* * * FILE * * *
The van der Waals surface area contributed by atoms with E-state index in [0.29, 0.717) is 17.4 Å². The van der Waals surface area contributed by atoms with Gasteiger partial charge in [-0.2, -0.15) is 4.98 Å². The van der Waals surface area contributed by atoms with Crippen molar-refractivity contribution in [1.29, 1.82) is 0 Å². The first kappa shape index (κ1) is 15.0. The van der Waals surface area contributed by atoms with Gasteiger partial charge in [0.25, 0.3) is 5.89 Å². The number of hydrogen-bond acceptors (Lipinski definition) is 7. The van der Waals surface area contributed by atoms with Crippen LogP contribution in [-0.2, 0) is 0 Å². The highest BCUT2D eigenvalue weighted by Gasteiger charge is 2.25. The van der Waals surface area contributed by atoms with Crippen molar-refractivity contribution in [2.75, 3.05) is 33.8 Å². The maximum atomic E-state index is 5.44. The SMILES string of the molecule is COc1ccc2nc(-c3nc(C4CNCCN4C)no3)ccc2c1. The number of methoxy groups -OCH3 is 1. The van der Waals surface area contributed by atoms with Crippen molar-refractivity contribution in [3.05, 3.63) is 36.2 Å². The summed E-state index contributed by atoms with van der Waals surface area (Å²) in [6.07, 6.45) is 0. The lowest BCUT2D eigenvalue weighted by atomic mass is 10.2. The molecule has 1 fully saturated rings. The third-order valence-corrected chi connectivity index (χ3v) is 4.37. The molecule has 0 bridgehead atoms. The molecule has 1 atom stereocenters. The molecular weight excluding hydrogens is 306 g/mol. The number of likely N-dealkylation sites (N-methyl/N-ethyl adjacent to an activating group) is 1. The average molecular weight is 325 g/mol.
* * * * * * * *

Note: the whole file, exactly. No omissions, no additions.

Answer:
The van der Waals surface area contributed by atoms with E-state index in [0.29, 0.717) is 17.4 Å². The van der Waals surface area contributed by atoms with Gasteiger partial charge in [-0.2, -0.15) is 4.98 Å². The van der Waals surface area contributed by atoms with Crippen molar-refractivity contribution in [1.29, 1.82) is 0 Å². The first kappa shape index (κ1) is 15.0. The van der Waals surface area contributed by atoms with Gasteiger partial charge in [0.25, 0.3) is 5.89 Å². The number of hydrogen-bond acceptors (Lipinski definition) is 7. The van der Waals surface area contributed by atoms with Crippen LogP contribution in [-0.2, 0) is 0 Å². The highest BCUT2D eigenvalue weighted by Gasteiger charge is 2.25. The van der Waals surface area contributed by atoms with Crippen molar-refractivity contribution in [2.75, 3.05) is 33.8 Å². The maximum atomic E-state index is 5.44. The SMILES string of the molecule is COc1ccc2nc(-c3nc(C4CNCCN4C)no3)ccc2c1. The number of methoxy groups -OCH3 is 1. The van der Waals surface area contributed by atoms with Crippen molar-refractivity contribution in [3.05, 3.63) is 36.2 Å². The summed E-state index contributed by atoms with van der Waals surface area (Å²) in [6.07, 6.45) is 0. The lowest BCUT2D eigenvalue weighted by atomic mass is 10.2. The molecule has 1 fully saturated rings. The third-order valence-corrected chi connectivity index (χ3v) is 4.37. The molecule has 0 bridgehead atoms. The molecule has 1 atom stereocenters. The molecular weight excluding hydrogens is 306 g/mol. The number of likely N-dealkylation sites (N-methyl/N-ethyl adjacent to an activating group) is 1. The average molecular weight is 325 g/mol.